Because the Bible is not a single book but a complex arrangement of at least 66 books (Roman Catholic Bibles include another seven books that Protestants do not recognize) written over many years by multiple authors, the question concerning versions can be complicated. There are many ancient manuscripts for each of the texts in the Bible, each needing careful translation into contemporary language. Since the manuscripts we have available are nearly 98% identical (apart from inconsequential copying errors), we could say that we really only have one version of the Bible. The entire Bible has been translated into more than 700 languages, and parts of it have been translated into over 3,000 languages. Some languages have only one translation of the Bible, while others have many.
Most of the oldest texts, the Jewish scriptures, were originally written in ancient Hebrew, which was the Israelites' native language. Ancient Hebrew had no vowels; it was written from right to left, and it included various diacritics, called niqqud, that clarified a word's meaning. Ancient Hebrew dates back nearly 4000 years but gradually lost its place as the primary spoken language of Jews after their return from exile in Babylon (c. 583 B.C.). Aramaic, another Mediterranean language similar to Hebrew, became the primary language, and certain passages in the Old Testament are written in Aramaic. By the time of the first century, Aramaic was the normative language and probably the language that Jesus and his disciples spoke.
The New Testament books, all written in the decades immediately after the life and death of Jesus, were written in Koine Greek, the common language of the eastern part of the Roman Empire and the language most frequently written. Because Hebrew had fallen into disuse, many Jews could not read their own scriptures, so around the third century B.C., a group of Jewish scholars translated the Hebrew scriptures into Koine Greek. This translation of what Christians call the Old Testament is referred to as the Septuagint. The Septuagint became the commonly used version of the Old Testament among the early Christian communities, and it was the basis of the Roman Catholic translation of the scriptures into Latin in the 4th century. Roman Catholic Bibles are all derived from the Septuagint version of the Old Testament, whereas Protestant Bibles returned to the original Hebrew texts. Both Roman Catholics and Protestants use the same Greek texts in the New Testament books.
Translations from one language to another always involve complicated decisions. A translator can choose to give a literal translation, making every sentence a word-for-word exchange from one language to another. This is a translation technique that respects the author's exact choices and wants to present the actual words as directly as possible. As anyone who speaks more than one language knows, however, this can create very choppy and clunky translations that sometimes end up communicating something quite different from the original text.
Other translators aim to communicate what they believe in having been the author's original intent. Careful study of the language, the author's message, the thoughts being expressed, and the flow of the text, lead the translator to articulate the passage in a way more conducive to the modern reader's ability to understand. This translation technique is more weighted toward the meaning of the text than the literal words, understanding that sometimes a word in one language simply has a different meaning in another language. Such translations can be equally accurate, though they can become outdated as languages change and adapt.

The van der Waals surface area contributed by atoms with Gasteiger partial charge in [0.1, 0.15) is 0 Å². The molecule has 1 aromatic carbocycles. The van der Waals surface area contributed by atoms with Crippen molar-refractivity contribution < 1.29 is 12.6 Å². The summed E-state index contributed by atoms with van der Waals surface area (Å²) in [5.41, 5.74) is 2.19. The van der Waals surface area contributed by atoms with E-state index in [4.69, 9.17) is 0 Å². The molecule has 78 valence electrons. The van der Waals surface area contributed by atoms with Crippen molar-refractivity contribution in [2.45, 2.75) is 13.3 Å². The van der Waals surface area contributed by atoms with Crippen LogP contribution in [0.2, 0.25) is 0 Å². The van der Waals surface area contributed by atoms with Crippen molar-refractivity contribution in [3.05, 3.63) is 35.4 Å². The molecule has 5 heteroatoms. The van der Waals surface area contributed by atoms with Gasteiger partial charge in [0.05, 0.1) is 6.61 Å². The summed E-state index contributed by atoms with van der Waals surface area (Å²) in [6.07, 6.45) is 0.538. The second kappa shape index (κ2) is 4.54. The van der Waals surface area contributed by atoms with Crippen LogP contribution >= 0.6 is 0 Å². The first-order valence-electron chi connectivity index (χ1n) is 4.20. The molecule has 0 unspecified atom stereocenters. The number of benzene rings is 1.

Still, other translators are even freer in their renditions of a text, seeking maximum fluency and readability. They may modernize words that will not change the meaning of the text. For example, a "talent,"; which is a measure of weight and value in the Bible, might be rendered "dollar." Such translations are obviously far from literal and are usually not appropriate for serious biblical studies, but they are accessible and easy to read. Sometimes these translations are actually paraphrases, and thus they may contain a great deal of the translator's own biases or cultural contexts. Many new readers of the Bible might start with a popular paraphrase, and as he or she becomes familiar with the content, they move toward more accurate translations.
One popular app, YouVersion, has 67 English versions of the Bible. A reader can look up a verse or read a passage in The Message—a contemporary version of the Bible—and immediately see how that verse was expressed in the King James Version or the American Standard Version or the Good News Translation. Many readers merely gravitate toward translations that move them toward God, whether or not those are popular or "readable."
It is also important to note that there is a difference between versions and translations. Besides the translation complexities noted above, many publishers have released versions of these translations that include a wide variety of commentaries, devotional help, informational sidebars, maps, pictures, summaries, space for journaling, etc. Publishers have tried to tailor the packaging of these Bibles for particular audiences—men, women, teens, and children. For example, the New International Version of the Bible offers multiple variations for different audiences; the biblical text in them all will be the same, though the extra content will vary.
Read more about the composition of the Bible here.
3/7/2023 2:26:35 AM